During the late 60s and 1970s, Germany hosted a very loosely affiliated wave of experimental yet accessible acts, the finest of whom - Neu!, Cluster/Harmonia, Faust - succeeded in conjuring nominally rock-orientated sounds that bore barely any resemblance to anything that had gone before anywhere in the world.
As All Gates Open establishes, few at the time realised they were witnessing the birth of a sound - or rather a determined avoidance of any existing sound - that would continue to resonate more persuasively than ever 50 years later. Can may have been the most remarkably innovative (fans of Kraftwerk will want to send such lofty claims on a one-way trip down Trans-Europe Express) act in a movement foreign scribes soon burdened with the charmless tag Krautrock. But as Rob Young's section of this engaging book recounts, much of the band's initial income came from soundtracking assorted German TV and B-movies. Despite two hit singles, the band's commercial clout in its years of activity never allowed for tours outside of Europe. Reaction abroad could be dismissive, with a handful of vocal supporters in the music press balanced by others scoffing at the idea of German rock.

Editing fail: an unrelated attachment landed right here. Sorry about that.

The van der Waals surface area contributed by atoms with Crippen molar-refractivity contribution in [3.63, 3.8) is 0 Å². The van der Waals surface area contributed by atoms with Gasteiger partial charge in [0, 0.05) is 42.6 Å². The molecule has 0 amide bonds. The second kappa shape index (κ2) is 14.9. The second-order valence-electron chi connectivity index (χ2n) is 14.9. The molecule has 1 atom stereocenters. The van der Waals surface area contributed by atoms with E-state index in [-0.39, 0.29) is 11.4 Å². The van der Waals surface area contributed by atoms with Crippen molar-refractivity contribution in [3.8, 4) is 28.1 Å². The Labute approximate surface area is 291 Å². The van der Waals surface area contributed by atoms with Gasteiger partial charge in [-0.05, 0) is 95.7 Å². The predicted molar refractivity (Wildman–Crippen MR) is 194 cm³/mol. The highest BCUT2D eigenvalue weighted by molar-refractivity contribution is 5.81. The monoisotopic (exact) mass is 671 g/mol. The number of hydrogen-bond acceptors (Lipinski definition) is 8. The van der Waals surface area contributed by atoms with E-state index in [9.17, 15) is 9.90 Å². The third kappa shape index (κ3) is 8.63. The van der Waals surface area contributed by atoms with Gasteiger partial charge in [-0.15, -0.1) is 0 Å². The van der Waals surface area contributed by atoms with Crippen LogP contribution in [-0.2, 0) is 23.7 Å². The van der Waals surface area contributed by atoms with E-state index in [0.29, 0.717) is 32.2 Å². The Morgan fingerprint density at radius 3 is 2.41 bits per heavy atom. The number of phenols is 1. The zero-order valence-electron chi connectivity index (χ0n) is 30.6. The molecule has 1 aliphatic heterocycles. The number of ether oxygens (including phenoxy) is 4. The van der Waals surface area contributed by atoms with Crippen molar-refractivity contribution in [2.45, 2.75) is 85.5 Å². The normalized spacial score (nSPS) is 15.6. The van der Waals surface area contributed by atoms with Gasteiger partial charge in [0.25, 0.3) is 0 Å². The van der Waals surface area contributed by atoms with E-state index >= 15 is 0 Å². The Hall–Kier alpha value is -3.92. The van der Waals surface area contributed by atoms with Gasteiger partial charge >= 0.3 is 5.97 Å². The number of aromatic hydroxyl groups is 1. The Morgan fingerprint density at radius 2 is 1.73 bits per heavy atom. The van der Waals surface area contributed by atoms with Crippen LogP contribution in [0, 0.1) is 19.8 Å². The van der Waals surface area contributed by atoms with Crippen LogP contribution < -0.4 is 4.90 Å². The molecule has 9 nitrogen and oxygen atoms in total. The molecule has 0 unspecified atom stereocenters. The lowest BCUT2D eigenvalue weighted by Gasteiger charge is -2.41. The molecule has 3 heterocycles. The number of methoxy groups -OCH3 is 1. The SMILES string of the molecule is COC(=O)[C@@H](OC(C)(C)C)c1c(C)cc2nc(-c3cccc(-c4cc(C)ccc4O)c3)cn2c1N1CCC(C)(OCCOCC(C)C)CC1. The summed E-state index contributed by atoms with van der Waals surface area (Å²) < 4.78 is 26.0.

All Gates Open does an excellent job of covering the 50-year journey from the band's unlikely beginnings - group of avant-garde musicians (the band's classically trained founders, keyboardist Irmin Schmidt and bassist Holger Czukay, were former students of composer Karlheinz Stockhausen), most of them in their mid-'30s and as such hopelessly old by the standards of late-'60s music business, decide to have a go at rock music, of which they knew rather little of note besides Jimi Hendrix, The Velvet Underground, Captain Beefheart and The Stooges - to Can's profile being higher than ever in the present day: covered by Radiohead, sampled by Kanye West, featured in classy Hollywood productions ala Inherent Vice.